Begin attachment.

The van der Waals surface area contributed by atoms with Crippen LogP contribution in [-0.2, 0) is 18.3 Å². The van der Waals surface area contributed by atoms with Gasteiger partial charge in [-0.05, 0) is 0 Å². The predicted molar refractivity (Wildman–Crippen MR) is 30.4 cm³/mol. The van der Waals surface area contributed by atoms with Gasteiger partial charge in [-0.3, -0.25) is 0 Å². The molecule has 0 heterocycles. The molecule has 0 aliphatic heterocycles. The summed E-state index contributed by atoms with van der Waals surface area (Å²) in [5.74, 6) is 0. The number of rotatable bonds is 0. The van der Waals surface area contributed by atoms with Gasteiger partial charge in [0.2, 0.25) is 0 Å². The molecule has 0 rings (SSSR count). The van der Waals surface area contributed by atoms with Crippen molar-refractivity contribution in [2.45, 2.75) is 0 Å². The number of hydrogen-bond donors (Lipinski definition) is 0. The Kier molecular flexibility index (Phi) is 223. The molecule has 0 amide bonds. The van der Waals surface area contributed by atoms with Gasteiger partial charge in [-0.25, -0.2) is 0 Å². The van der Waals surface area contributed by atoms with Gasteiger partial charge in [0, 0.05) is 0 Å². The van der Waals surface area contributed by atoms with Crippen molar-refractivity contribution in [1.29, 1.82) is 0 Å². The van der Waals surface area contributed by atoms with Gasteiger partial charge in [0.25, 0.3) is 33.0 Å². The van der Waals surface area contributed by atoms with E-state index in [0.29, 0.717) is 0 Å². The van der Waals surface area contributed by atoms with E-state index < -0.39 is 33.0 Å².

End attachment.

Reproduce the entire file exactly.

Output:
The van der Waals surface area contributed by atoms with Crippen LogP contribution in [-0.2, 0) is 18.3 Å². The van der Waals surface area contributed by atoms with Gasteiger partial charge in [-0.05, 0) is 0 Å². The predicted molar refractivity (Wildman–Crippen MR) is 30.4 cm³/mol. The van der Waals surface area contributed by atoms with Gasteiger partial charge in [-0.3, -0.25) is 0 Å². The molecule has 0 heterocycles. The molecule has 0 aliphatic heterocycles. The summed E-state index contributed by atoms with van der Waals surface area (Å²) in [5.74, 6) is 0. The number of rotatable bonds is 0. The van der Waals surface area contributed by atoms with Gasteiger partial charge in [0.2, 0.25) is 0 Å². The molecule has 0 rings (SSSR count). The van der Waals surface area contributed by atoms with Crippen molar-refractivity contribution in [2.45, 2.75) is 0 Å². The number of hydrogen-bond donors (Lipinski definition) is 0. The Kier molecular flexibility index (Phi) is 223. The molecule has 0 amide bonds. The van der Waals surface area contributed by atoms with Gasteiger partial charge in [-0.25, -0.2) is 0 Å². The van der Waals surface area contributed by atoms with Gasteiger partial charge in [0, 0.05) is 0 Å². The van der Waals surface area contributed by atoms with Crippen molar-refractivity contribution in [1.29, 1.82) is 0 Å². The van der Waals surface area contributed by atoms with Gasteiger partial charge in [0.25, 0.3) is 33.0 Å². The van der Waals surface area contributed by atoms with E-state index in [0.29, 0.717) is 0 Å². The van der Waals surface area contributed by atoms with E-state index < -0.39 is 33.0 Å².